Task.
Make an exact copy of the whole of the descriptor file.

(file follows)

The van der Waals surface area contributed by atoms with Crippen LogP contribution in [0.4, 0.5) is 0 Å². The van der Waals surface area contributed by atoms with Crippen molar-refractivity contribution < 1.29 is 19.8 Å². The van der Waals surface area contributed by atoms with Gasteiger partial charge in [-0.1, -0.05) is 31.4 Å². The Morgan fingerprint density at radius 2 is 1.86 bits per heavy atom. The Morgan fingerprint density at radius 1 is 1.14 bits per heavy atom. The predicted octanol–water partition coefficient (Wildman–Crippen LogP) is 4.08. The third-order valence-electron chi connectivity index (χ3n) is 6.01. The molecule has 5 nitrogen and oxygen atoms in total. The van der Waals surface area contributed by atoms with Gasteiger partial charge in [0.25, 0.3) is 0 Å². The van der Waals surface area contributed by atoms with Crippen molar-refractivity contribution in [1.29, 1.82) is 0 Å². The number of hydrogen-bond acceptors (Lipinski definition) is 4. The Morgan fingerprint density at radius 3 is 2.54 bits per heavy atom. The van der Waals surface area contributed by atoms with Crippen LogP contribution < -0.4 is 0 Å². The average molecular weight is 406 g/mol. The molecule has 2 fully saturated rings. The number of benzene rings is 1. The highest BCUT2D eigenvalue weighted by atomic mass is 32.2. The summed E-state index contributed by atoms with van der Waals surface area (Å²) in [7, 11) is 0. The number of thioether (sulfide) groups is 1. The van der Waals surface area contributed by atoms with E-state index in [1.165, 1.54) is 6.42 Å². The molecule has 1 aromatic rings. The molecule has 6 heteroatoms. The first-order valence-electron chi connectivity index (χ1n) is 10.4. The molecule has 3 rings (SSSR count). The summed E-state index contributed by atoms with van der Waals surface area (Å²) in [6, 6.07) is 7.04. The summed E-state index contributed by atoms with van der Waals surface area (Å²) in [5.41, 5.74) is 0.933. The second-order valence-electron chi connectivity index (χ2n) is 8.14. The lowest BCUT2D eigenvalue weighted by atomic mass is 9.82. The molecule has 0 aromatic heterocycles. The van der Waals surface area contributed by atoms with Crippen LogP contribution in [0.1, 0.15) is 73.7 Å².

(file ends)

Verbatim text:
The van der Waals surface area contributed by atoms with Crippen LogP contribution in [0.4, 0.5) is 0 Å². The van der Waals surface area contributed by atoms with Crippen molar-refractivity contribution < 1.29 is 19.8 Å². The van der Waals surface area contributed by atoms with Gasteiger partial charge in [-0.1, -0.05) is 31.4 Å². The Morgan fingerprint density at radius 2 is 1.86 bits per heavy atom. The Morgan fingerprint density at radius 1 is 1.14 bits per heavy atom. The predicted octanol–water partition coefficient (Wildman–Crippen LogP) is 4.08. The third-order valence-electron chi connectivity index (χ3n) is 6.01. The molecule has 5 nitrogen and oxygen atoms in total. The van der Waals surface area contributed by atoms with Gasteiger partial charge in [0.25, 0.3) is 0 Å². The van der Waals surface area contributed by atoms with Crippen molar-refractivity contribution in [1.29, 1.82) is 0 Å². The number of hydrogen-bond acceptors (Lipinski definition) is 4. The Morgan fingerprint density at radius 3 is 2.54 bits per heavy atom. The van der Waals surface area contributed by atoms with Crippen LogP contribution < -0.4 is 0 Å². The average molecular weight is 406 g/mol. The molecule has 2 fully saturated rings. The number of benzene rings is 1. The highest BCUT2D eigenvalue weighted by atomic mass is 32.2. The summed E-state index contributed by atoms with van der Waals surface area (Å²) in [7, 11) is 0. The number of thioether (sulfide) groups is 1. The van der Waals surface area contributed by atoms with E-state index in [1.165, 1.54) is 6.42 Å². The molecule has 1 aromatic rings. The molecule has 6 heteroatoms. The first-order valence-electron chi connectivity index (χ1n) is 10.4. The molecule has 3 rings (SSSR count). The summed E-state index contributed by atoms with van der Waals surface area (Å²) in [6, 6.07) is 7.04. The summed E-state index contributed by atoms with van der Waals surface area (Å²) in [5.41, 5.74) is 0.933. The second-order valence-electron chi connectivity index (χ2n) is 8.14. The lowest BCUT2D eigenvalue weighted by atomic mass is 9.82. The molecule has 0 aromatic heterocycles. The van der Waals surface area contributed by atoms with Crippen LogP contribution in [0.1, 0.15) is 73.7 Å².